How similar is the Cleveland Indians’ young starting rotation to that of the New York Mets?
When speaking of great pitching staffs, many baseball fans think of the New York Mets. The Mets absolutely rocked the baseball world last year with their plethora of young, elite pitchers. Jacob deGrom, Matt Harvey, and Noah Syndergaard all accumulated more than three wins above a replacement player, per FanGraphs, despite not pitching more than 200 innings and all being less than 28 years old. As if this was not good enough, Steven Matz impressed during his six starts.
The Cleveland Indians also received much attention for their young power pitchers. Last year, the team led the American League in strikeouts and came second in average fastball velocity. Corey Kluber, Carlos Carrasco, and Danny Salazar all crossed the four-win threshold, and Trevor Bauer provided flashes of brilliance.
Further examination reveals that the two teams posted remarkably similar statistics in 2015. The Mets and Indians ranked 7th and 8th in fWAR, respectively, and only one-fifth of a win separated the two teams. In WAR terms, that is a negligible difference.
Let’s further explore these similarities by examining a few interesting statistics that show just how similar the two teams were.
*Statistic Definitions: AVG stand for opponent batting average, and WHIP stands for walks plus hits per inning pitched. ERA- is earned run average on a scale such that an ERA- of 90 means that the given ERA is 10 percent better than the league average. FIP- does the same thing for fielding independent pitching; xFIP-, park-adjusted fielding independent pitching.*
One interesting note is that as similar as these pitching staffs are and for how much publicity both teams have received for their young starting pitchers, the similarities begin to breakdown once we look at only the starting rotations. Here are the same statistics, but this time only including starters.It seems fair to say that FanGraphs, the site I use for my statistic queries, could switch these two stat lines and barely anyone would notice. Perhaps a few die-hard fans would find the one-point difference in WHIP, but the average fan could easily be mistaken. Among these five statistics, the only category with a large discrepancy is xFIP-.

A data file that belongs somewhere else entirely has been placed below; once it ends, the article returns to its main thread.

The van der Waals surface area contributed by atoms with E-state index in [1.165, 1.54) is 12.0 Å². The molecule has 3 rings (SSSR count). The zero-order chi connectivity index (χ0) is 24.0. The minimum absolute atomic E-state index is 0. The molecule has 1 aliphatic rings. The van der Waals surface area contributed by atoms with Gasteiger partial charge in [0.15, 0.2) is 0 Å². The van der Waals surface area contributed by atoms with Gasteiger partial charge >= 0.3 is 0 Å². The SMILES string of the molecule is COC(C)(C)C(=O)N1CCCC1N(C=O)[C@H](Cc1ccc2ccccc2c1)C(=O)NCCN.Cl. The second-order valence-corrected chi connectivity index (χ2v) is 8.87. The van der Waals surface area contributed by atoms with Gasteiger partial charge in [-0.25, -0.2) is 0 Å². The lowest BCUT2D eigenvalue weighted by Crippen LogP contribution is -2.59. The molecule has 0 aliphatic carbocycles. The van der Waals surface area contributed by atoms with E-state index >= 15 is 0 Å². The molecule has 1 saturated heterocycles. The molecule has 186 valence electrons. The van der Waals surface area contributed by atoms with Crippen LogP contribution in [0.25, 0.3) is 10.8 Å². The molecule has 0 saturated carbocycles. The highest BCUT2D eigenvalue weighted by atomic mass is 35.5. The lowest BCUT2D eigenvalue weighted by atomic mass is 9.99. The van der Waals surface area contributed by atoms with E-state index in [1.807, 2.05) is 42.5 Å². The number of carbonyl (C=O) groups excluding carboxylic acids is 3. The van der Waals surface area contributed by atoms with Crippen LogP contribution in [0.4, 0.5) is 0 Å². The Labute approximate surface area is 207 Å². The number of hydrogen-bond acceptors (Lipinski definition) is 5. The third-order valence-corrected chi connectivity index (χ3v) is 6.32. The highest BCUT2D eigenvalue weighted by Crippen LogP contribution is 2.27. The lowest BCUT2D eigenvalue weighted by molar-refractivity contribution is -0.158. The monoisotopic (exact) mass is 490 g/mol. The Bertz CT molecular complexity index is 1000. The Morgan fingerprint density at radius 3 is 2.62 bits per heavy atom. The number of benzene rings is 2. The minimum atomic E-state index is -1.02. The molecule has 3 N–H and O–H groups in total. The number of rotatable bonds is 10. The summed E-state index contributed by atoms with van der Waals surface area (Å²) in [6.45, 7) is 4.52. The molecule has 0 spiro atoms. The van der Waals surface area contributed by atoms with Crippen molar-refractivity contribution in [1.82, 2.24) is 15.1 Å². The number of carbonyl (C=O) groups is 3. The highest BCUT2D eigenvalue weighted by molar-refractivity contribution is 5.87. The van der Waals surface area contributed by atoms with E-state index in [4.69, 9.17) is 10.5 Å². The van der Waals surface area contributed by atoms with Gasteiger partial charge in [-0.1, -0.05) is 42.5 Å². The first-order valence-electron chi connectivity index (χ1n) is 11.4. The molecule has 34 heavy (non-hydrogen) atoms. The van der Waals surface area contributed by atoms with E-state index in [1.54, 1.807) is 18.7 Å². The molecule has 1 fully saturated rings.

This leads us to the crux of the question: how do we want to determine team similarity? If we solely look at the numbers, they look quite similar at the team-level, but the Mets’ have a superior starting rotation. Sure, Kluber and Carrasco are just as good as, or better than, Harvey and deGrom, but there is no comparing Salazar and Syndergaard. Let’s not even think about putting Matz and Bauer on the same level.
Again, both teams posted similar numbers in the WHIP, FIP-, and xFIP- categories, but the differences in batting average and ERA- are quite large. As for other statistics, the Mets’ starters have nearly a win and a half lead over the Indians’ starters, and there are also sizable gaps in the strikeout and walk categories. To explain this, we must bear in mind that the Indians had a revolving door for their third starter last year and that Trevor Bauer was less than inspiring for the majority of his outings.
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Perhaps a second determination of similarity, one that looks at the potential, is what we need. Both Danny Salazar and Trevor Bauer have the potential to be aces, as they are both former top prospects who have at times pitched flawless games. In the case of Salazar, he has yet to make the leap from great to excellent; but for Bauer, he has yet to show prolonged success. Following this logic, it is easy to envision a world in which both teams possess four aces.
Unfortunately, FanGraphs’ Depth Charts projections, which adjust other projection systems to more accurate playing time, do not predict this outcome. The projections see Kluber, Carrasco, and Harvey as top-ten starting pitchers while deGrom comes in at 11th on the list. Syndergaard is in the top 20, Salazar the top 30, and Matz the top 60. Trevor Bauer, however, does not even make the top half.
At the end of the day, the Indians and Mets have starting rotations with comparable potentials but differencing outcomes. Both teams will rely heavily on their starters in 2016, and a breakout or collapse could be all it takes to send them deep into October. Perhaps we will be having this conversation again in November, discussing the great pitching matchups witnessed in the 2016 World Series.